Islam was caught off guard by being placed on the no-fly list, unsure why he would be barred from the US (ABC News). The incident caused controversy and confusion over why a popular musician would be considered a security threat. Islam condemned terrorism and expressed bafflement at the accusations. However, he was unable to reverse the no-fly list designation and has not performed in the US since 2004 due to the ongoing ban.

His Legacy

Cat Stevens was an influential British singer-songwriter who rose to fame in the late 1960s and 1970s with hits like “Wild World,” “Father and Son,” and “Peace Train.” He has been called one of the most influential figures in popular music from that era (Cat Stevens: A Legacy of Lasting Favorites | MusicWorld – BMI).

With his unique folk-pop sound and introspective, socially conscious lyrics, Cat Stevens helped define the singer-songwriter movement of the 1970s. Many musicians since then have cited him as an inspiration, including acts like Bon Iver, Vance Joy, and Hozier. His songs have been covered by artists across multiple genres. His music continues to resonate with listeners today.

Though his career was cut short when he converted to Islam and stepped away from pop music in the late 1970s, Cat Stevens left behind a rich legacy as a gifted songwriter and musician. His albums like Tea for the Tillerman and Teaser and the Firecat are considered classics of the era. He was inducted into the Rock & Roll Hall of Fame in 2014 in recognition of his enduring musical influence.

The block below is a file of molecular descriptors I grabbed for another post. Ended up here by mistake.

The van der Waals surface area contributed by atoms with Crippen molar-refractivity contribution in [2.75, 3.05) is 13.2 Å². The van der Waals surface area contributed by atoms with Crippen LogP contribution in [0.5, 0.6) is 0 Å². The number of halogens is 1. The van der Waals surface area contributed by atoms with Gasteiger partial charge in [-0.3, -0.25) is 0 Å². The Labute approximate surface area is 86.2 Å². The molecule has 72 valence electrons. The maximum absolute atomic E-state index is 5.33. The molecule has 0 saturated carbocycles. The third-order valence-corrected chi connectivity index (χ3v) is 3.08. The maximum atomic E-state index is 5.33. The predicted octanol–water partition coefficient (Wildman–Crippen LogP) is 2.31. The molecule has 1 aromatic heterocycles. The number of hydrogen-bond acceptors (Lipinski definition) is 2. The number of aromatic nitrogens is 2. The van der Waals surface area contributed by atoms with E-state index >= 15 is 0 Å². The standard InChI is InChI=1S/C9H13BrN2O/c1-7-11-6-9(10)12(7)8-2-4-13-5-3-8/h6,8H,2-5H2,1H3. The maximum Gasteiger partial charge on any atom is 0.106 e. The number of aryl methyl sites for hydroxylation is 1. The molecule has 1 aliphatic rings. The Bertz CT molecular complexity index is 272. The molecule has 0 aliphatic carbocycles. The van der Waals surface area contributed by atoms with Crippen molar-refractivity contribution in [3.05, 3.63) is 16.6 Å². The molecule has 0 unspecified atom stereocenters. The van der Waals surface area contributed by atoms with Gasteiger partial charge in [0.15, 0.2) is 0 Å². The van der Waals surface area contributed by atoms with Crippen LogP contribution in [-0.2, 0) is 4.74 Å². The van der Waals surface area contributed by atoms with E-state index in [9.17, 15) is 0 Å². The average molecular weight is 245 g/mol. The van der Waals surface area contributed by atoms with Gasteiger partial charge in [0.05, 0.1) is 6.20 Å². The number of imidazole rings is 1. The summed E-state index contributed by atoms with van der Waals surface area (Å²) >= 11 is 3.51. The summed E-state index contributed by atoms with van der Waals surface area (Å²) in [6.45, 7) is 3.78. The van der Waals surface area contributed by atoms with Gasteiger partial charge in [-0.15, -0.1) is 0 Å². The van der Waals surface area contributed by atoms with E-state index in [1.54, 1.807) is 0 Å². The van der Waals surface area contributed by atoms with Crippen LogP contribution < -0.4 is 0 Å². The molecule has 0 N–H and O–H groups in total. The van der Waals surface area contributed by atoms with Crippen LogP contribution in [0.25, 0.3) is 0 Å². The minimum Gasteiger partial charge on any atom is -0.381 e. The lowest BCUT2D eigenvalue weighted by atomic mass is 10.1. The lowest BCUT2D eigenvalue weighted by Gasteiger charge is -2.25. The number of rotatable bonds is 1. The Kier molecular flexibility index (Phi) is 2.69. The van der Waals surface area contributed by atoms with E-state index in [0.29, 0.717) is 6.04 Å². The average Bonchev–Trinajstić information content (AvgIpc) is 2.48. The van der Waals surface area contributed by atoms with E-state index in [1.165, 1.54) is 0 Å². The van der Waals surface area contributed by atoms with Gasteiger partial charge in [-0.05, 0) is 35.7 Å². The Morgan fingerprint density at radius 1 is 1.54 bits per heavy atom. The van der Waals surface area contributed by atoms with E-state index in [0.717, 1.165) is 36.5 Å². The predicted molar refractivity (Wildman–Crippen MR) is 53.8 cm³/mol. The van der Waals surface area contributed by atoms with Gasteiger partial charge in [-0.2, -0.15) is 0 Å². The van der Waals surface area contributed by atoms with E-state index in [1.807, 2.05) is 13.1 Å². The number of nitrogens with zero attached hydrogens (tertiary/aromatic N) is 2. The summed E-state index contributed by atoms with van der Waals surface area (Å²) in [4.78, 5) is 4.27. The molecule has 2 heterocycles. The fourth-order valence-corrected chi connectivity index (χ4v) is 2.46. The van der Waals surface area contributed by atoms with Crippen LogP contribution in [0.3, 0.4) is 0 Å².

Does He Still Perform?

Yes, Cat Stevens continues to perform and release new music, though not at the prolific rate of his 1960s and 1970s heyday. After taking a long break from music to focus on his spiritual journey and philanthropic endeavors, Stevens returned to touring and recording in the 2000s.

In 2006, he put out his first pop album in 28 years, An Other Cup. The album was well-received, debuting at number 4 on the Billboard 200 chart in the US. This marked the beginning of Stevens’ return to more active music-making. In 2009, he went on his first North American tour since 1978, playing to sold-out crowds.

Stevens has remained active in the 2010s and 2020s as well. He released the albums Roadsinger in 2009, Tell ‘Em I’m Gone in 2014, and The Laughing Apple in 2017. His latest album, Tea for the Tillerman 2, came out in 2020 as a re-imagining of his classic 1970 album Tea for the Tillerman. He continues to tour worldwide, with recent and upcoming shows in the US, Canada, Europe and the Middle East.